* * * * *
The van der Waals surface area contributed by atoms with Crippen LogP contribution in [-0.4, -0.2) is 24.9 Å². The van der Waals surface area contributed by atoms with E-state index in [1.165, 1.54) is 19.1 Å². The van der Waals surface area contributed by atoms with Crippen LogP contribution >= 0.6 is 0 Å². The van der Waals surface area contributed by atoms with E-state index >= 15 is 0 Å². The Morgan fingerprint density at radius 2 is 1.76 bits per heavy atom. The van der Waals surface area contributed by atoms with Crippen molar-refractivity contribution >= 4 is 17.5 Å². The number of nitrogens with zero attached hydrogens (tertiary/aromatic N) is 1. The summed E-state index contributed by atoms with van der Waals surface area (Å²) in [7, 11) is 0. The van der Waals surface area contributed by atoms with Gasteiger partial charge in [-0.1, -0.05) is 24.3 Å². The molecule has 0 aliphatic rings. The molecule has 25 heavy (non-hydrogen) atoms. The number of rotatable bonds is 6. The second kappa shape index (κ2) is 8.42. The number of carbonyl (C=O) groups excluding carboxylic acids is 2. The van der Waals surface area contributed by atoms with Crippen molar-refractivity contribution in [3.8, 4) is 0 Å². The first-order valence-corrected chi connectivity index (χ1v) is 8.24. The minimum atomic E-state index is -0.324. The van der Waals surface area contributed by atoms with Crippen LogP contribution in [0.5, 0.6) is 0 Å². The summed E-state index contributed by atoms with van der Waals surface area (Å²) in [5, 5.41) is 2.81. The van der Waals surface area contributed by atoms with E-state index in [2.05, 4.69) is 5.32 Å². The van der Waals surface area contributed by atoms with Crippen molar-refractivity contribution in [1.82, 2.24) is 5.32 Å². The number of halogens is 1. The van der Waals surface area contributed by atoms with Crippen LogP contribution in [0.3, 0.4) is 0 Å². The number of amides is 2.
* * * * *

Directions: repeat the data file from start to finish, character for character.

The van der Waals surface area contributed by atoms with Crippen LogP contribution in [-0.4, -0.2) is 24.9 Å². The van der Waals surface area contributed by atoms with E-state index in [1.165, 1.54) is 19.1 Å². The van der Waals surface area contributed by atoms with Crippen LogP contribution >= 0.6 is 0 Å². The van der Waals surface area contributed by atoms with E-state index >= 15 is 0 Å². The Morgan fingerprint density at radius 2 is 1.76 bits per heavy atom. The van der Waals surface area contributed by atoms with Crippen molar-refractivity contribution >= 4 is 17.5 Å². The number of nitrogens with zero attached hydrogens (tertiary/aromatic N) is 1. The summed E-state index contributed by atoms with van der Waals surface area (Å²) in [7, 11) is 0. The van der Waals surface area contributed by atoms with Gasteiger partial charge in [-0.1, -0.05) is 24.3 Å². The molecule has 0 aliphatic rings. The molecule has 25 heavy (non-hydrogen) atoms. The number of rotatable bonds is 6. The second kappa shape index (κ2) is 8.42. The number of carbonyl (C=O) groups excluding carboxylic acids is 2. The van der Waals surface area contributed by atoms with Crippen molar-refractivity contribution in [3.8, 4) is 0 Å². The first-order valence-corrected chi connectivity index (χ1v) is 8.24. The minimum atomic E-state index is -0.324. The van der Waals surface area contributed by atoms with Crippen LogP contribution in [0.5, 0.6) is 0 Å². The summed E-state index contributed by atoms with van der Waals surface area (Å²) in [5, 5.41) is 2.81. The van der Waals surface area contributed by atoms with E-state index in [2.05, 4.69) is 5.32 Å². The van der Waals surface area contributed by atoms with Crippen molar-refractivity contribution in [1.82, 2.24) is 5.32 Å². The number of halogens is 1. The van der Waals surface area contributed by atoms with Crippen LogP contribution in [0.3, 0.4) is 0 Å². The number of amides is 2.